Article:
- I disagree. In none of the comics where Megan is named has Rob been named as well. So there is no indication that they are the same. Most of the time Megan and Cueball are not "named" character. In a few (three?) Megan is used for the xkcd Megan. And out of almost a 1000 cases Cueball has only been named Rob in 9. In a few of these he is together with the xkcd Megan. Viac versa in the three with Megans name, Cueball is also there, but then he is not named Rob. --Kynde (talk) 13:15, 15 March 2015 (UTC)
- I think the name Rob should only be used when the comic specifically mentions the name, Cueball for every other generic stickman.--17jiangz1 (talk) 11:22, 10 April 2015 (UTC)
I think we need to make a distinction: the term "character" can refer to either a stick figure with distinguishing features (e.g. Black Hat, Cueball), or a real (or fictional person) which such a figure often represents (e.g. Randall, Rob). This distinction is often blurred, for example Megan is both a stick figure and a person. Hopefully this will help clear up some confusion! Richmond tudor (talk) 01:57, 16 March 2015 (UTC)
- This conversation is occurring elsewhere, please weigh in here. Djbrasier (talk) 01:34, 31 March 2015 (UTC)
The joke gets referenced again in the first image's mouse-over text in this article. 22.214.171.124 22:45, 31 May 2015 (UTC)
Whoever wrote that part about Romeo beneath Juliet's balcony is confused about what is going on in that scene. 126.96.36.199 01:39, 20 November 2019 (UTC)
I feel like the explanation doesn't sufficiently explain. I don't understand the significance (humor?) of the specific song being played. If anyone can clarify, it would be appreciated. 188.8.131.52
- In the romantic-comedy movie "Say Anything...", the famously romantic boombox scene has the guy playing a love-song on a boombox outside the girl's window. Cueball tries to emulate this romantic moment for Megan, but the humor is that he screws it up by playing a decidedly-non-romantic song instead, hence Megan's reaction ("What the hell?"). I'm not sure there's any significance to the specific song being played here, because I think any other reasonably-non-romantic song would have worked just as well. (For example, imagine if Cueball tried to romance Megan by playing "Raining Blood", or the Price is Right theme song -- she probably would have been equally unimpressed.)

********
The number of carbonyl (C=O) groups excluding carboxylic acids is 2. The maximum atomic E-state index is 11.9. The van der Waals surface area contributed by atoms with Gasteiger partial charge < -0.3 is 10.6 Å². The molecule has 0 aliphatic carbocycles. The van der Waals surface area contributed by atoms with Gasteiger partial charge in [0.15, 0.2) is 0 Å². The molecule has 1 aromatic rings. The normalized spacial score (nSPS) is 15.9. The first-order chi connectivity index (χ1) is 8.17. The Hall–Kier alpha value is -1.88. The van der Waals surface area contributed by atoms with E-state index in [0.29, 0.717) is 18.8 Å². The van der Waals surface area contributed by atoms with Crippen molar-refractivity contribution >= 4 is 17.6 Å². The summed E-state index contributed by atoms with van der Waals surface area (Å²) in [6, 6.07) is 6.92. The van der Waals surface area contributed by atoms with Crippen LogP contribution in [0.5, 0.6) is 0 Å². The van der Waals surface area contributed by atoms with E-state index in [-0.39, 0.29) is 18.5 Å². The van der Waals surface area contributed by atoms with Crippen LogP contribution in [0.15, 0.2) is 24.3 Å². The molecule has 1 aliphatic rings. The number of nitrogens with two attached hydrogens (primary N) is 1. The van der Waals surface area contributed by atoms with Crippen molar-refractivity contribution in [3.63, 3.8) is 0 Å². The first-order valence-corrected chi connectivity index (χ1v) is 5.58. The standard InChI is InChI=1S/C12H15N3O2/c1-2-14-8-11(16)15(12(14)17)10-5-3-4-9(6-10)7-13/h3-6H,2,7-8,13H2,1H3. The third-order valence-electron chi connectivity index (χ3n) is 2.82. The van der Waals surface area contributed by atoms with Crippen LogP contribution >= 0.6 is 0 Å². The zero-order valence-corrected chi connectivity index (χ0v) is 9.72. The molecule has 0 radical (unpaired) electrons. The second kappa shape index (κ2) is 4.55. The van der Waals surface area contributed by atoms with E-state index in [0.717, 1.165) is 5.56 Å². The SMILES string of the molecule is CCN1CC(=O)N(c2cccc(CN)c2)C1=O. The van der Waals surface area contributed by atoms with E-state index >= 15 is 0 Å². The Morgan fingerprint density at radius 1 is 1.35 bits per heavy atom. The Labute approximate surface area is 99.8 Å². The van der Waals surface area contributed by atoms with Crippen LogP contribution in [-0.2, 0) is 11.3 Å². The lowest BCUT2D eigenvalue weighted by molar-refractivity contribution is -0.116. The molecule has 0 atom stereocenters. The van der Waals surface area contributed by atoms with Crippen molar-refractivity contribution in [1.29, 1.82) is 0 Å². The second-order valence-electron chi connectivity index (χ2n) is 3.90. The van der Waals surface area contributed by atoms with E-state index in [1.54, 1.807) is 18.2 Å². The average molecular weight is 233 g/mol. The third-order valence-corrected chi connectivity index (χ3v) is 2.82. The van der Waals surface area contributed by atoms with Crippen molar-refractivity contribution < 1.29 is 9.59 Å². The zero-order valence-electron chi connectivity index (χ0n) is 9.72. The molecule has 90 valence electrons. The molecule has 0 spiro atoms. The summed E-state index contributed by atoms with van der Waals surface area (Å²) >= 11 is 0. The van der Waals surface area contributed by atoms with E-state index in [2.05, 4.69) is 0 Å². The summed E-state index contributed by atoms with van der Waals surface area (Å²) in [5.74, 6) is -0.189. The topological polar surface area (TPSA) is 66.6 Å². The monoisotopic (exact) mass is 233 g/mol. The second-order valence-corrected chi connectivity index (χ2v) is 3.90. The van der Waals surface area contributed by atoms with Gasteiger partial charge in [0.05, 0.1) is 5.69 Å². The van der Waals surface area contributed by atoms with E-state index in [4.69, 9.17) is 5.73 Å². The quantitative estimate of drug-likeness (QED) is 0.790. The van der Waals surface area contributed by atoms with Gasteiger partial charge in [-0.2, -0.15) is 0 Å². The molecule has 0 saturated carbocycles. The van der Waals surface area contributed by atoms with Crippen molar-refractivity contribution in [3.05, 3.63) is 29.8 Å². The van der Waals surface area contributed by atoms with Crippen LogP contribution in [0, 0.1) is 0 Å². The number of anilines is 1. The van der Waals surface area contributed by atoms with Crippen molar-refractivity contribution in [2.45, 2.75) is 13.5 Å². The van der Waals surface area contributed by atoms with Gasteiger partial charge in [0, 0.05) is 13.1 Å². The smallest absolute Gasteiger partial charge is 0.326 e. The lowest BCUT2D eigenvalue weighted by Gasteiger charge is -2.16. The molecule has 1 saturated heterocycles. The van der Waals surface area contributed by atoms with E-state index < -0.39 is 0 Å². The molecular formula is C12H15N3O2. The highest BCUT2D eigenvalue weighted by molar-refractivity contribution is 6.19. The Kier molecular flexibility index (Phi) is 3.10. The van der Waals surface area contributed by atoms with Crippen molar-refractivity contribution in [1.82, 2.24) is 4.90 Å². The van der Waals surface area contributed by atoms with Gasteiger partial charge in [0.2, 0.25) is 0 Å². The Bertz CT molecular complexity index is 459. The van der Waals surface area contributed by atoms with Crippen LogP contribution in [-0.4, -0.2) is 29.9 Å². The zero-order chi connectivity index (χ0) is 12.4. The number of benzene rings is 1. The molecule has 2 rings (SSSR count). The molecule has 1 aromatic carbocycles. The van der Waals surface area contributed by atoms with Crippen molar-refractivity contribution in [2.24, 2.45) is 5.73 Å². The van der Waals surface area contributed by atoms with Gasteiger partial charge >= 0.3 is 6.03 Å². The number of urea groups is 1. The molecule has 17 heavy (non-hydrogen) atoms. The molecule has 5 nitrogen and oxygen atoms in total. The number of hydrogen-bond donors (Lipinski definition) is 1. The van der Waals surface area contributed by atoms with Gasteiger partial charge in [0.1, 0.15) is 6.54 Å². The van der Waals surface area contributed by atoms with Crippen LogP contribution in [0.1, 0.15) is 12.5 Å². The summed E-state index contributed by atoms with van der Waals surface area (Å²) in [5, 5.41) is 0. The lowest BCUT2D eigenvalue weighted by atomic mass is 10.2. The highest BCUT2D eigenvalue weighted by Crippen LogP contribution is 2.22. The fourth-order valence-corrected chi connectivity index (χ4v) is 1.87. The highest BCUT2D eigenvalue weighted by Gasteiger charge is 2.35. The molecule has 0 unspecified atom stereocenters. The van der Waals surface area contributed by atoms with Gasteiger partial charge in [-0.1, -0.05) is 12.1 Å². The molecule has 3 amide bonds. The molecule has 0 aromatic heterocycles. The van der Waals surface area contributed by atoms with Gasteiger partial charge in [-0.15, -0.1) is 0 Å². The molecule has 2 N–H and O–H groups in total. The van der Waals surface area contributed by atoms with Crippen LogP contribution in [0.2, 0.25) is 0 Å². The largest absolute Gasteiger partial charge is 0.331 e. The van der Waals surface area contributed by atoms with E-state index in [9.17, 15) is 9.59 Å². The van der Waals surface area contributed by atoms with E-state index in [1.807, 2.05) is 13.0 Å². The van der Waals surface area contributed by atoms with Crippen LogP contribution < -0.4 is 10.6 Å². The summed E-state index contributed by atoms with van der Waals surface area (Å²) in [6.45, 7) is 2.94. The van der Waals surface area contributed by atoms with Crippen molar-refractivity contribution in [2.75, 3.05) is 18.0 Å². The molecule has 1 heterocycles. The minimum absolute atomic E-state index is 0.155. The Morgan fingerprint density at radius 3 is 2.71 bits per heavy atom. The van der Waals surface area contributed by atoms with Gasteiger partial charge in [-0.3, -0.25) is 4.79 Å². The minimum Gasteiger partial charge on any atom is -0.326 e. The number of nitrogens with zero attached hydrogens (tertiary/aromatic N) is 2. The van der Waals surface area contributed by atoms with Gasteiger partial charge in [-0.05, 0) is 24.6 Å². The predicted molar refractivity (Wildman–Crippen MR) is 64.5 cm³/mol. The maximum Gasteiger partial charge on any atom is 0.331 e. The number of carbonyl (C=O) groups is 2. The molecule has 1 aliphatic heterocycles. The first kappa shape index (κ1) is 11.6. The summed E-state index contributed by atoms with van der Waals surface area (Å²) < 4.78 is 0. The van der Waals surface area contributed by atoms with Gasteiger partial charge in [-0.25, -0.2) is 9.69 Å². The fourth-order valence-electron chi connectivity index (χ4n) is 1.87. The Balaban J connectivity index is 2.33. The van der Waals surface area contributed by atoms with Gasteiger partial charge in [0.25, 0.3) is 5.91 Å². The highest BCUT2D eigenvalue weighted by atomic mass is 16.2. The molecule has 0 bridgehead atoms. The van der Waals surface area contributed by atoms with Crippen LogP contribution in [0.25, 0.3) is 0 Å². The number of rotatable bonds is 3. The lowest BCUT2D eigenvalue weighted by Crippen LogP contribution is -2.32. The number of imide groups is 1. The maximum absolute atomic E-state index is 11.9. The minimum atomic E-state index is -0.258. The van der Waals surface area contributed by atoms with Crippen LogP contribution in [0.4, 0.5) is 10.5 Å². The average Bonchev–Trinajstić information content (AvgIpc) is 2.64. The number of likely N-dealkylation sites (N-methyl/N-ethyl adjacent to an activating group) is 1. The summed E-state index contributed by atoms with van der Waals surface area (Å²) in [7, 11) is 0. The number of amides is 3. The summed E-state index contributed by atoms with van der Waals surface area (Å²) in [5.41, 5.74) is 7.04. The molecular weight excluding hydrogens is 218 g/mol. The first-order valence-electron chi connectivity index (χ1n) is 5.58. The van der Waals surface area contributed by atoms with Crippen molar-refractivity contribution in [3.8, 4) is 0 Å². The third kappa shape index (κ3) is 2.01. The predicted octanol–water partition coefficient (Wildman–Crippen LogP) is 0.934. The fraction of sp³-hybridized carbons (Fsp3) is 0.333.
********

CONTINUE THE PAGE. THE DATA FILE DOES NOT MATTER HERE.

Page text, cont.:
- The alt-text does have a side-joke specific to the song, though. At the time this comic was published, young adults who grew up in the 1990s might hear the intro to "Under Pressure" (early 1980s), and mistake it for "Ice Ice Baby" (early 1990s), which samples the bassline from "Under Pressure". I find it funny that someone could mistake such a great song ("Under Pressure") for such an arguably terrible song ("Ice Ice Baby") -- as I myself made this mistake, shamefully having never heard "Under Pressure" before "Ice Ice Baby" was released. The joke might be a commentary that people may not realize a lot of their popular music is derived from earlier works. For example, 2Pac's "California Love" (mid 1990s) comes to mind, as many fans at that time probably don't realize it sampled music from Joe Cocker's "Woman to Woman" (early 1970s) and lyrics from Ronnie Hudson's "West Coast Poplock" (early 1980s); even the music video is inspired by the Mad Max 2 and 3 movies (early-mid 1980s). -- Yfmcpxpj (talk) 05:53, 19 December 2019 (UTC)